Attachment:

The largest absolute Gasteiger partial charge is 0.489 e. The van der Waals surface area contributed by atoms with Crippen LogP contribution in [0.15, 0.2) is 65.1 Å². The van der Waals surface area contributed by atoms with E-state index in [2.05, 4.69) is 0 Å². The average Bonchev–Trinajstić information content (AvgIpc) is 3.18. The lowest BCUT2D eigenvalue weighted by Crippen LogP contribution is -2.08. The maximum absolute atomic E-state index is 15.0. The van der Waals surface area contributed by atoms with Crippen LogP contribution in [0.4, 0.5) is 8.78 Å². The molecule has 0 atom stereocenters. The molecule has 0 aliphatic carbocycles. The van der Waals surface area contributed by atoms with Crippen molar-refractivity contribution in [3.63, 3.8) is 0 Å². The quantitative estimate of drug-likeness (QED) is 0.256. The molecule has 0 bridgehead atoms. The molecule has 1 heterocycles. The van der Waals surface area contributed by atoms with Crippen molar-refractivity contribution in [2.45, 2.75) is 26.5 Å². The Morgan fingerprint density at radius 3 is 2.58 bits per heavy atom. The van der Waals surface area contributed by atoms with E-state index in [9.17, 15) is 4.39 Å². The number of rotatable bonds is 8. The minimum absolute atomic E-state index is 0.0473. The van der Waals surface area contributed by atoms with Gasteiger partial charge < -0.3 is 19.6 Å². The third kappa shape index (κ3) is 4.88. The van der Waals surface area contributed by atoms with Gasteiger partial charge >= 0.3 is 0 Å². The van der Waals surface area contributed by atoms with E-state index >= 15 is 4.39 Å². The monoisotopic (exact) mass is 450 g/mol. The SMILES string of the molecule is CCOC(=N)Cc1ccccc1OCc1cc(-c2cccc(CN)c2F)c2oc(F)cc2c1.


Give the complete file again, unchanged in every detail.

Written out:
The largest absolute Gasteiger partial charge is 0.489 e. The van der Waals surface area contributed by atoms with Crippen LogP contribution in [0.15, 0.2) is 65.1 Å². The van der Waals surface area contributed by atoms with E-state index in [2.05, 4.69) is 0 Å². The average Bonchev–Trinajstić information content (AvgIpc) is 3.18. The lowest BCUT2D eigenvalue weighted by Crippen LogP contribution is -2.08. The maximum absolute atomic E-state index is 15.0. The van der Waals surface area contributed by atoms with Crippen LogP contribution in [0.4, 0.5) is 8.78 Å². The molecule has 0 atom stereocenters. The molecule has 0 aliphatic carbocycles. The van der Waals surface area contributed by atoms with Crippen molar-refractivity contribution in [3.63, 3.8) is 0 Å². The quantitative estimate of drug-likeness (QED) is 0.256. The molecule has 0 bridgehead atoms. The molecule has 1 heterocycles. The van der Waals surface area contributed by atoms with Crippen molar-refractivity contribution in [2.45, 2.75) is 26.5 Å². The Morgan fingerprint density at radius 3 is 2.58 bits per heavy atom. The van der Waals surface area contributed by atoms with E-state index in [9.17, 15) is 4.39 Å². The number of rotatable bonds is 8. The minimum absolute atomic E-state index is 0.0473. The van der Waals surface area contributed by atoms with Gasteiger partial charge < -0.3 is 19.6 Å². The third kappa shape index (κ3) is 4.88. The van der Waals surface area contributed by atoms with Gasteiger partial charge >= 0.3 is 0 Å². The van der Waals surface area contributed by atoms with E-state index >= 15 is 4.39 Å². The monoisotopic (exact) mass is 450 g/mol. The SMILES string of the molecule is CCOC(=N)Cc1ccccc1OCc1cc(-c2cccc(CN)c2F)c2oc(F)cc2c1.